#13
Absurd and pointless. Homosexuality was either illegal or it wasn't. If the law is going to be posthumously repealed for Turing, then the convictions of everybody thus convicted, alive or dead, should also be expunged - a law can't be unfair for Alan Turing and fair for Joe Soap.

I would suggest that the main reason for Turing's lack of historical visibility was not his interest in other gentlemen, but the fact that he was a 'boffin' or in current parlance a 'geek' in a culture that reveres the Man of Action rather than the 'Backroom Boy'. More people have heard of the flyboys of the RAF than have heard of R J Mitchell, haven't they?
It's got B'all to do with being behind the scenes. It's due to the minor inconvenience that until relatively recently almost all of Turing's work was on the secret list.

Do I think that the prosecution and chemical castration of homosexual's was right? No. Do I think that Turing's criminal record can be expunged? Same answer.

He broke the law, was caught and convicted. No amount of bleating can change that, and nor should it. In fact we need examples like Turing to
remind us that equality should apply to everybody, not just those that we like, are in our own socio-group, or those that we approve of.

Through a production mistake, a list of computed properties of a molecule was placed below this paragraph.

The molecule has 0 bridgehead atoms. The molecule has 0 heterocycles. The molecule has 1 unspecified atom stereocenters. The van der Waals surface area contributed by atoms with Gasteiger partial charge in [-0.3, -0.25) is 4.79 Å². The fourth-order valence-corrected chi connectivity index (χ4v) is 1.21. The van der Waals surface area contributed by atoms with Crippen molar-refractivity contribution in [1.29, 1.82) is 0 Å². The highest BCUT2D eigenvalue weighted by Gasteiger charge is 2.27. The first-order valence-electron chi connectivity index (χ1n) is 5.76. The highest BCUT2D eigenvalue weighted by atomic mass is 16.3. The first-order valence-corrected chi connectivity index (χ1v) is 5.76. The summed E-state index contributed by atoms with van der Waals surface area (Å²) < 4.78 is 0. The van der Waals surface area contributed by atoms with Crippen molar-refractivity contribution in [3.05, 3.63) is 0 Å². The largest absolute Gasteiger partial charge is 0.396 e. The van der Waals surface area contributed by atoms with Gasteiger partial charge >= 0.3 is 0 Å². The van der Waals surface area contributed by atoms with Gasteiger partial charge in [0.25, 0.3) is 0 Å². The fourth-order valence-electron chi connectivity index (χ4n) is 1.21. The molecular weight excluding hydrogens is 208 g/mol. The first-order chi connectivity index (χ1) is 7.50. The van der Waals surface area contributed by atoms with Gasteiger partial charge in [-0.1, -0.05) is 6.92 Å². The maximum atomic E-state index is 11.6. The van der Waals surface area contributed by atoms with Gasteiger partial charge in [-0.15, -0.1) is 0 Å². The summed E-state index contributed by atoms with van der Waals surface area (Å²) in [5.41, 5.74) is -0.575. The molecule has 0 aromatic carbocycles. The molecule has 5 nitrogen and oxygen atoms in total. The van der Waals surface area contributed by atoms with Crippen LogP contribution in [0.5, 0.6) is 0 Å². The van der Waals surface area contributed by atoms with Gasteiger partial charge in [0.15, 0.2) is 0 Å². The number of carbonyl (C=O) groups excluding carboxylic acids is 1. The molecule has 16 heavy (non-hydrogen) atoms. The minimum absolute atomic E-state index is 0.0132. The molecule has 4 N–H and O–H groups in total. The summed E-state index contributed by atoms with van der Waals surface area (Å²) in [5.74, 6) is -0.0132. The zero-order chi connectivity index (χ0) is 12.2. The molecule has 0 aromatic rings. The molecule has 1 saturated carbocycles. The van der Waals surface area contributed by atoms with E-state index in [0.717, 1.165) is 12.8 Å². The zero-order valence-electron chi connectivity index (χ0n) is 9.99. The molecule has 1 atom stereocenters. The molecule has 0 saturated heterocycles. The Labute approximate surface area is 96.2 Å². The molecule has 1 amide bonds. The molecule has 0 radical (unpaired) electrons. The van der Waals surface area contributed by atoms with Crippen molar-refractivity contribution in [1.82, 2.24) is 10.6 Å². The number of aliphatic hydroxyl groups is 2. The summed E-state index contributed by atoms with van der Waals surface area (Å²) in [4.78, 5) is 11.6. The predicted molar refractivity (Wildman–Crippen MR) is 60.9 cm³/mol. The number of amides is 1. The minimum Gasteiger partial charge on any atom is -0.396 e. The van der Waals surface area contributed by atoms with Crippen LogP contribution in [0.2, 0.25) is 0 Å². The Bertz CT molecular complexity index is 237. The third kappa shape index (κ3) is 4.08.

Expunging Turing's record would be morally wrong and belittle the challenge that he faced in trying to continue working.

The law was wrong; he wasn't.
 
#14
Hardly a "backroom" boy.

Went out on a limb,to build the aircraft he wanted,his designs won the Schneider Trophy outright,got Rolls Royce to redesign parts of the 'Merlin',to fit into 'his' Spitfire,Reg was hardly a backroom boy.:)
You do know who Alan Turing was don't you??

Turing was the designer of the computer Colossus the first computer, and is deemed the father of modern computing. He died in 1954 having committed suicide using cyanide.

RJ Mitchell designed the Spitfire and died in 1937 of cancer, he never got to see the impact his design would have
 

seaweed

LE
Book Reviewer
#17
It is NOW thought that the law was wrong but whether that was the consensus at the time I rather doubt. Buggery is now fashionable but it wasn't then.
 
#18
I did not inted the term 'backroom boy' to be a proper way to regard the likes of Mitchell and Turing, I was merely pointing out that the British are culturally inclined, in the mass of population, to laud the efforts of action men rather than the efforts of intellectuals, designers and engineers.

Far worse indiscretions than Turing's were covered up, smoothed over, forgotten about for reasons of policy. He was reputedly more than a little eccentric and regarded as a loose cannon - perhaps his 'gross indecency' simply provided an expeditious way to sideline a man whose superiors had already decided was becoming a liability. A man who habitually, and without explanation or apparent cause, concludes his dinner by hurling his coffee cup and saucer into a lake, is likely to be regarded with some apprehension by civil servants given the task of maintaining secrecy.